The Japanese take their food very seriously. Focusing on freshness and quality of ingredients, the key is to showcase the food itself. Anyone who as been to a good Japanese restaurant or sushi bar has seen the minimalist presentation that the chef uses, as well as experienced the flavor of the food without heavy sauces or elaborate preparations that are the hallmark of foods from other countries.
In Oishinbo A La Carte: Japanese Cuisine, the reader is treated to the finest that Japan has to offer. When simplicity is the key, every detail matters.
In Basic Knife Skills, an American named Jeff Larson has traveled to Japan to train as a chef. He's taken to a restaurant that mimics the Rodeo Drive aesthetic of California, and the chef there has an amazingly flamboyant presentation style. Unfortunately, the flavor leaves something to be desired. Will Jeff find a new place to train, and discover what went wrong at that first restaurant?
In The Right to Be a Chef, we meet the younger brother of a restaurateur called Ryozo. He had been apprenticed at one of the most prestigious gourmet clubs in Tokyo, but was ejected without any reason being given. Heartbroken, he's returned to his brother's restaurant to continue to train. Will he figure out what his fatal flaw is, and be able to return to the gourmet club?
The Ultimate Etiquette focuses on a part of a meal that many people overlook. While the taste of the food is important, the presentation of the food can be just as critical. Unlike in Western cuisine, the Japanese take great pains in choosing the best shape, color, and material of dishes in which to present their food. Even the chopsticks being used is a decision that a chef has to make.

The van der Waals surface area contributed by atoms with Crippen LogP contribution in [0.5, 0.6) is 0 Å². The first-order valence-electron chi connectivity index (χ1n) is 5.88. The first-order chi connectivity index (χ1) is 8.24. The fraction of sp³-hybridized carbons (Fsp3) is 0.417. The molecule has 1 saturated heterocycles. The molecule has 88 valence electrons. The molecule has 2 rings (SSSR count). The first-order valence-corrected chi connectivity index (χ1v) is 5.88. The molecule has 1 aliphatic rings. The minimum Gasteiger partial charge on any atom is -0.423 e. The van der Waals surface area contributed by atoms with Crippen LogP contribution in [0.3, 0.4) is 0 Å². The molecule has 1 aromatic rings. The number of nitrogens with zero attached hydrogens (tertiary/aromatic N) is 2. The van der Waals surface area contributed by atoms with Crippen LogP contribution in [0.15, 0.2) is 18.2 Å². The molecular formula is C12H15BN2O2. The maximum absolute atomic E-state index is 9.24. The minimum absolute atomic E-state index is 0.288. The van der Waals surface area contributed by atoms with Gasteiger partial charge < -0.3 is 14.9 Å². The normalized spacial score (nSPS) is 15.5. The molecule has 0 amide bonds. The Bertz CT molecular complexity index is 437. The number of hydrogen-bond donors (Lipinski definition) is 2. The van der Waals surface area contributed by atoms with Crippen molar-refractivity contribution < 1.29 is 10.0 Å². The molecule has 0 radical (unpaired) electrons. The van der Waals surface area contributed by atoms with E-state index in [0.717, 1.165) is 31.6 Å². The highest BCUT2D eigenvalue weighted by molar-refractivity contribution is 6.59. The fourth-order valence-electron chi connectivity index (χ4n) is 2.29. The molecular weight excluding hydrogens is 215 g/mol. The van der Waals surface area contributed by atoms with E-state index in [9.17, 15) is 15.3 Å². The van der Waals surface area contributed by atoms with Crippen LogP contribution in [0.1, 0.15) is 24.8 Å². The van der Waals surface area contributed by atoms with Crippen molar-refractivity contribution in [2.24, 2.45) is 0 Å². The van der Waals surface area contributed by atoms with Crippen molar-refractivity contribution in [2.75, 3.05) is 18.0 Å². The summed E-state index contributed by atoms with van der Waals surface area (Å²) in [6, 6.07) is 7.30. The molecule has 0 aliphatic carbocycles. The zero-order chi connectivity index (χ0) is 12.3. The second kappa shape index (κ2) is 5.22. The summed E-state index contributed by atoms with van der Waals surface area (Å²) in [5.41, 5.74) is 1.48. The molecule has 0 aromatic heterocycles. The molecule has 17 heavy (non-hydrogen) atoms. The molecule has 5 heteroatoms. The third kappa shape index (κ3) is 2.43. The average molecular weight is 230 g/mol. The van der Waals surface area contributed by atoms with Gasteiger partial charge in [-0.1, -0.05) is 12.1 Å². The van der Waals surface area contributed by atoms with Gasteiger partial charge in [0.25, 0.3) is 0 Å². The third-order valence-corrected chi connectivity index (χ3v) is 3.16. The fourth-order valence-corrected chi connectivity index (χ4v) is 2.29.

The overarching plot of this is fairly thin. Yamaoka Shiro, a journalist working in Tokyo, is tasked with the mission of developing the Ultimate Menu as part of his newspaper's 100th anniversary celebration. As the son of one of Japan's most renown chefs, he seems the perfect choice for the task. What his bosses may not realize, however, is that he's badly estranged from his father, and this assignment causes their paths to cross much more often then either would like. Often accompanied by a female journalist, Shiro ends up in some of the best restaurants, and often has a lesson to teach either a dining partner or a chef.
When Viz published this title, rather than simply publishing the chapters in order, they pulled chapters with thematic and culinary similarities into volumes based on topics like 'Sake' and 'Ramen and Gyoza.' While this 'best-of' format may have been the only way to publish a series that has been in print for 30 years, it makes the continuity of the main characters very hard to follow. Rather, the reader should simply focus on the situation in from of him, and not worry about the rest of it. Nevertheless, Oishinbo is an in-depth look into the world of fine dining guaranteed to make the reader hungry.
Highs: As amazing as Shiro's skills are, it's fun to see him one-upped every so often.
Lows: Having the chapters presented out of order, with very little background into the lives of our protagonists, takes a bit of getting used to.
Verdict: One of the best ways to experience a culture is through its food, and Oishinbo is a welcome peek into Japan that most manga doesn't cover.
Further Reading: Oishinbo A La Carte: Sake, The Drops of God, Neko Ramen